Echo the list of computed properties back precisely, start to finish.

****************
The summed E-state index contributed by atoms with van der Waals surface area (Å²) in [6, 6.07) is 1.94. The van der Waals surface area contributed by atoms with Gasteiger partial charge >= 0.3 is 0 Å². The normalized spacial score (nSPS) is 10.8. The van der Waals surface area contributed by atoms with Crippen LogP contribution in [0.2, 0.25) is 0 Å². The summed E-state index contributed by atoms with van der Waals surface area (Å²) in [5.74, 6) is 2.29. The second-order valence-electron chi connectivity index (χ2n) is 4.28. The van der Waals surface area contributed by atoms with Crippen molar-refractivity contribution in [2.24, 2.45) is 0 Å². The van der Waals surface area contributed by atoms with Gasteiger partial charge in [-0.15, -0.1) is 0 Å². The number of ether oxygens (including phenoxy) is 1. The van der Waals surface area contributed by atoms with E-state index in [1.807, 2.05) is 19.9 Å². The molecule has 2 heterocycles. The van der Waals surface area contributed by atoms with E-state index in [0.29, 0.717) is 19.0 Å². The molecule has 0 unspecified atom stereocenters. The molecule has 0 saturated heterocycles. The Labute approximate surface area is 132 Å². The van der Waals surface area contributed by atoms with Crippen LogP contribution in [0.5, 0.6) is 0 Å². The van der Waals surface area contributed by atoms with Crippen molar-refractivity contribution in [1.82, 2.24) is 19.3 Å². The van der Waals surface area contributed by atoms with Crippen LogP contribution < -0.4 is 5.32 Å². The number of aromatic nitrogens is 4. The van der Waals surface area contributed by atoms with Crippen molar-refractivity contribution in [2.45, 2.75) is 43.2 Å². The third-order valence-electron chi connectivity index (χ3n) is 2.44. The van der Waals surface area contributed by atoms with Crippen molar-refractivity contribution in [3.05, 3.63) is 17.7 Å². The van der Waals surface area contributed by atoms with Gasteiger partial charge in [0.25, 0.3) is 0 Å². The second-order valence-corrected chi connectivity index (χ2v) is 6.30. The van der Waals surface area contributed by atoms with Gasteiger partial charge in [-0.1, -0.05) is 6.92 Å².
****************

The summed E-state index contributed by atoms with van der Waals surface area (Å²) in [6, 6.07) is 1.94. The van der Waals surface area contributed by atoms with Gasteiger partial charge >= 0.3 is 0 Å². The normalized spacial score (nSPS) is 10.8. The van der Waals surface area contributed by atoms with Crippen LogP contribution in [0.2, 0.25) is 0 Å². The summed E-state index contributed by atoms with van der Waals surface area (Å²) in [5.74, 6) is 2.29. The second-order valence-electron chi connectivity index (χ2n) is 4.28. The van der Waals surface area contributed by atoms with Crippen molar-refractivity contribution in [2.24, 2.45) is 0 Å². The van der Waals surface area contributed by atoms with Gasteiger partial charge in [-0.15, -0.1) is 0 Å². The number of ether oxygens (including phenoxy) is 1. The van der Waals surface area contributed by atoms with E-state index in [1.807, 2.05) is 19.9 Å². The molecule has 2 heterocycles. The van der Waals surface area contributed by atoms with E-state index in [0.29, 0.717) is 19.0 Å². The molecule has 0 unspecified atom stereocenters. The molecule has 0 saturated heterocycles. The Labute approximate surface area is 132 Å². The van der Waals surface area contributed by atoms with Crippen LogP contribution in [0.5, 0.6) is 0 Å². The van der Waals surface area contributed by atoms with Crippen molar-refractivity contribution in [1.82, 2.24) is 19.3 Å². The van der Waals surface area contributed by atoms with Crippen LogP contribution < -0.4 is 5.32 Å². The number of aromatic nitrogens is 4. The van der Waals surface area contributed by atoms with Crippen molar-refractivity contribution in [2.45, 2.75) is 43.2 Å². The third-order valence-electron chi connectivity index (χ3n) is 2.44. The van der Waals surface area contributed by atoms with Crippen molar-refractivity contribution in [3.05, 3.63) is 17.7 Å². The van der Waals surface area contributed by atoms with Gasteiger partial charge in [0.25, 0.3) is 0 Å². The second-order valence-corrected chi connectivity index (χ2v) is 6.30. The van der Waals surface area contributed by atoms with Gasteiger partial charge in [-0.1, -0.05) is 6.92 Å².